Tags: drugs | dementia | cholesterol
OPINION

Beware of Harmful Drug Combinations

Dr. Small By Thursday, 16 October 2014 04:13 PM EDT Current | Bio | Archive

Many older adults take multiple medications for chronic conditions such as heart disease, diabetes, high cholesterol, osteoarthritis, and dementia. A new study published in PLOS ONE reported that 20 percent of those who take a combination of medicines are actually worsening their illnesses because a drug for one condition can adversely affect another condition, or even cancel out the benefits of another drug.
 
The investigators at Oregon State University and Oregon Health & Science University studied more than 5,800 people who were taking multiple medications. They found that 23 percent took at least one medicine that could worsen a coexisting condition, and 13 percent had multiple pairs of competing treatments.
 
For example, 16 percent of patients with both hypertension and pulmonary disease were using a medicine to lower blood pressure (beta blocker), which could make breathing more difficult.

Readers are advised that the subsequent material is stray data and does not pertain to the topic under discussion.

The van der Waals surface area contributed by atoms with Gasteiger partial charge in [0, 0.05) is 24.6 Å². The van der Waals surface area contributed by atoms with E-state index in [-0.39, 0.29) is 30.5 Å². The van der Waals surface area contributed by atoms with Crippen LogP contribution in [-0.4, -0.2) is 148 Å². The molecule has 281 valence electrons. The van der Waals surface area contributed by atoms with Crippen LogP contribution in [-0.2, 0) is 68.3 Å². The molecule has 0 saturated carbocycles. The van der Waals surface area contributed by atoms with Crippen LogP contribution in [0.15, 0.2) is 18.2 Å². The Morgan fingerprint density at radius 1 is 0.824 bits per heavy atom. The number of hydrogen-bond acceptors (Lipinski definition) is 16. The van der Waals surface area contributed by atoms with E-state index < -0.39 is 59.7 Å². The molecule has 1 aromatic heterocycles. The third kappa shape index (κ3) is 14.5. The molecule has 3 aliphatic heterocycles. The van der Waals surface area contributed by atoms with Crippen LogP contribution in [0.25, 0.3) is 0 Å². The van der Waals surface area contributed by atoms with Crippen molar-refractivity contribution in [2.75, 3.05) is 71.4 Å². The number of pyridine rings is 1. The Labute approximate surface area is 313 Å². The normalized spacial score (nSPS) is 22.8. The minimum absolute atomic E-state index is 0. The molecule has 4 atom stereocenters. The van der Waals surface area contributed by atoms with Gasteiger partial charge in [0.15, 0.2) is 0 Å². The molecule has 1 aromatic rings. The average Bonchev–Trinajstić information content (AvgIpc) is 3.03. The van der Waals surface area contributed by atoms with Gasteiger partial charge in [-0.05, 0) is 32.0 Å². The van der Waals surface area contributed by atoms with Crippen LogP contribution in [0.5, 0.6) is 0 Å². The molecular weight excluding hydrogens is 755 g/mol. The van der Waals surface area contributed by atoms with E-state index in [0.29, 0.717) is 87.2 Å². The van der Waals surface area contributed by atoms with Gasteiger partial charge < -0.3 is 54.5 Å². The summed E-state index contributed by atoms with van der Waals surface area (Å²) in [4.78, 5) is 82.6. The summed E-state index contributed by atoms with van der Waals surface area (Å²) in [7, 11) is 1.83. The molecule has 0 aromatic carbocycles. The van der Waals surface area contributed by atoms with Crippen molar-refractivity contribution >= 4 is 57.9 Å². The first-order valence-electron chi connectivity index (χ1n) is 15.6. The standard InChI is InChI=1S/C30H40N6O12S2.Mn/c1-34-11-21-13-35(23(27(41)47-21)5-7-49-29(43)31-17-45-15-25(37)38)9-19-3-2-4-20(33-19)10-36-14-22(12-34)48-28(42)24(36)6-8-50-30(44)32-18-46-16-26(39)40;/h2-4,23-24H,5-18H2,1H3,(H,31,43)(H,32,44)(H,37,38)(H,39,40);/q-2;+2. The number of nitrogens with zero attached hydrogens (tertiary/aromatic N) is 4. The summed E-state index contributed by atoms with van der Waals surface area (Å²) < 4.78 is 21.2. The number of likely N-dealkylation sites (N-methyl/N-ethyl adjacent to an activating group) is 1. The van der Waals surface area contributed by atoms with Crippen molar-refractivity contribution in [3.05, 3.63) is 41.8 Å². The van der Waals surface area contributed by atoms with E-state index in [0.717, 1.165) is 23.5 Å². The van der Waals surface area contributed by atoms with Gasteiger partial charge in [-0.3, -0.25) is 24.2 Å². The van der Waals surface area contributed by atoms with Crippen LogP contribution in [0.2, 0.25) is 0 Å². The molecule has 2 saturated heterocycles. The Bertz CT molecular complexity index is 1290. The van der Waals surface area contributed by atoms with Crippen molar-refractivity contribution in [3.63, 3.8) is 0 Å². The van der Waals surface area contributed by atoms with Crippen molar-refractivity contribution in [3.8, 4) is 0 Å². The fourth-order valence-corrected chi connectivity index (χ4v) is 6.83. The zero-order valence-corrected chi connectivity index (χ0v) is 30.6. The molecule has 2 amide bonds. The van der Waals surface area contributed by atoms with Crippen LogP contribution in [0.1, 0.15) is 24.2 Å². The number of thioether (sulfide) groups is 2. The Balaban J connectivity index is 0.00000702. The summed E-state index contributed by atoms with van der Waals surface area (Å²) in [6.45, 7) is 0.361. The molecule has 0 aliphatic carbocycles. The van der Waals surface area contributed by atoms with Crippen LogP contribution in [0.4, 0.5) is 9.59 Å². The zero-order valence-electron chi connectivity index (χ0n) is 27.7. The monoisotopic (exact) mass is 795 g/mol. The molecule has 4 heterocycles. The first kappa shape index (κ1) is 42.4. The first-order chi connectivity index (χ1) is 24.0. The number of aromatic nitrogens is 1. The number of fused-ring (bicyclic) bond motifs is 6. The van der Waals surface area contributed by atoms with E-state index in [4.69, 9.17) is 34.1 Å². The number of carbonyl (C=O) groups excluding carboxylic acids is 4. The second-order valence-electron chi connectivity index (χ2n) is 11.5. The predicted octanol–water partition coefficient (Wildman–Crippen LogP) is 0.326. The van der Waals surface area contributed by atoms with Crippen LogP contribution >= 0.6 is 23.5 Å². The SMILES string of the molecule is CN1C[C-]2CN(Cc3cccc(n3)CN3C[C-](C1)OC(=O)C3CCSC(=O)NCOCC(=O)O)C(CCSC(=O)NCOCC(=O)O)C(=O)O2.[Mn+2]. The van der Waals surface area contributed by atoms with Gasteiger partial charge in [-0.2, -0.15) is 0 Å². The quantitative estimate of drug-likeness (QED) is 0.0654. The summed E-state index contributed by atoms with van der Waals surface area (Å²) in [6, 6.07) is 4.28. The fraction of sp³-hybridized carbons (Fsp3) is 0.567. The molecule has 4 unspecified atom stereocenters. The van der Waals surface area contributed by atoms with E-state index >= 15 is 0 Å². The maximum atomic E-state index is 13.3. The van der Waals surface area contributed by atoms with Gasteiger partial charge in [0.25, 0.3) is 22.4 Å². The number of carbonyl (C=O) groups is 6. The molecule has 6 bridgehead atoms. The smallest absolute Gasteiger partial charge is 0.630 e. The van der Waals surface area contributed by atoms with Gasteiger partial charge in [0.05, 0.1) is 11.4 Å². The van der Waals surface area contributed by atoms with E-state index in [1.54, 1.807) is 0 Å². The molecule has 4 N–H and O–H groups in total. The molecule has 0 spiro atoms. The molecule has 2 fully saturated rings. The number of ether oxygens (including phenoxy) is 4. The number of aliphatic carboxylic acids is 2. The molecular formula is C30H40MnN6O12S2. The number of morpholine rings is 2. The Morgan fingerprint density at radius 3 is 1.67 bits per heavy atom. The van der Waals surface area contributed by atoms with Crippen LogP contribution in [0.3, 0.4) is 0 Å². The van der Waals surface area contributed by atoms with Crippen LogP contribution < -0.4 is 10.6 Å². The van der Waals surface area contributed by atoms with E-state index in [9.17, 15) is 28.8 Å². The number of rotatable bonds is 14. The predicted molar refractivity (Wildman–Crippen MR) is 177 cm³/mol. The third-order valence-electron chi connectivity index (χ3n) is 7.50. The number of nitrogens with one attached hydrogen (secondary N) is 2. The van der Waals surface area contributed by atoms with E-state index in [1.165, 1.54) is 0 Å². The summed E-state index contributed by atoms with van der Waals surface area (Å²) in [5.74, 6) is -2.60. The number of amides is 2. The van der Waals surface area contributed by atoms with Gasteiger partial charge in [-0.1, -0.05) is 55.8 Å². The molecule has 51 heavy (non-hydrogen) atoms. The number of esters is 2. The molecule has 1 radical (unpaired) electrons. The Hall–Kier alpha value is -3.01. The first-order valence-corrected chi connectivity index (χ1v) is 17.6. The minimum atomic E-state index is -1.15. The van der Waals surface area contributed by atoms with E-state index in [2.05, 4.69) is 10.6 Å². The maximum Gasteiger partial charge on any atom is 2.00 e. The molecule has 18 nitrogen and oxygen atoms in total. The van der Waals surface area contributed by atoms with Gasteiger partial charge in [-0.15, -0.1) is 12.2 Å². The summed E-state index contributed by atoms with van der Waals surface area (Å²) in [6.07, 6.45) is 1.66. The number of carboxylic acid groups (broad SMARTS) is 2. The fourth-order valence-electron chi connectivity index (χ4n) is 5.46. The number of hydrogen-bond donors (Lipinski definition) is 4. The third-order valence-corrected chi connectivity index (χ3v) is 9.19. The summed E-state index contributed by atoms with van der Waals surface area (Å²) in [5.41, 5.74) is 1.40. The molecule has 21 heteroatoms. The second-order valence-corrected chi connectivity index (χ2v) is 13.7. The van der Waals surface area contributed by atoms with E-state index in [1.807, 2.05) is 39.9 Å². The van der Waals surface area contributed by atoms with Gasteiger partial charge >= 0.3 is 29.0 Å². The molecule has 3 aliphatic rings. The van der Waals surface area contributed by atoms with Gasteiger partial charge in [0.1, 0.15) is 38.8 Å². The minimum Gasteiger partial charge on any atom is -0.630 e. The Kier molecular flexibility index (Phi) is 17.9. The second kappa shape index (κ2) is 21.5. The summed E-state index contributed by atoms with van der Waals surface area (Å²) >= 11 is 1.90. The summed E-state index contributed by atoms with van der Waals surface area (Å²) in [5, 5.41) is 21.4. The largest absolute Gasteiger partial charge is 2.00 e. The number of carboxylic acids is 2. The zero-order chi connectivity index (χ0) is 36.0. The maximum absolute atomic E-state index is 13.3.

The advent of electronic medical records may help reduce the frequency of these kinds of drug-drug and drug-disease interactions, but it’s important for patients to be aware of the problem.
 
Patients should bring all of their medications to their doctors to review for harmful combinations.

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Dr-Small
Many older adults take multiple medications for chronic conditions such as heart disease, diabetes, high cholesterol, osteoarthritis, and dementia.
drugs, dementia, cholesterol
183
2014-13-16
Thursday, 16 October 2014 04:13 PM
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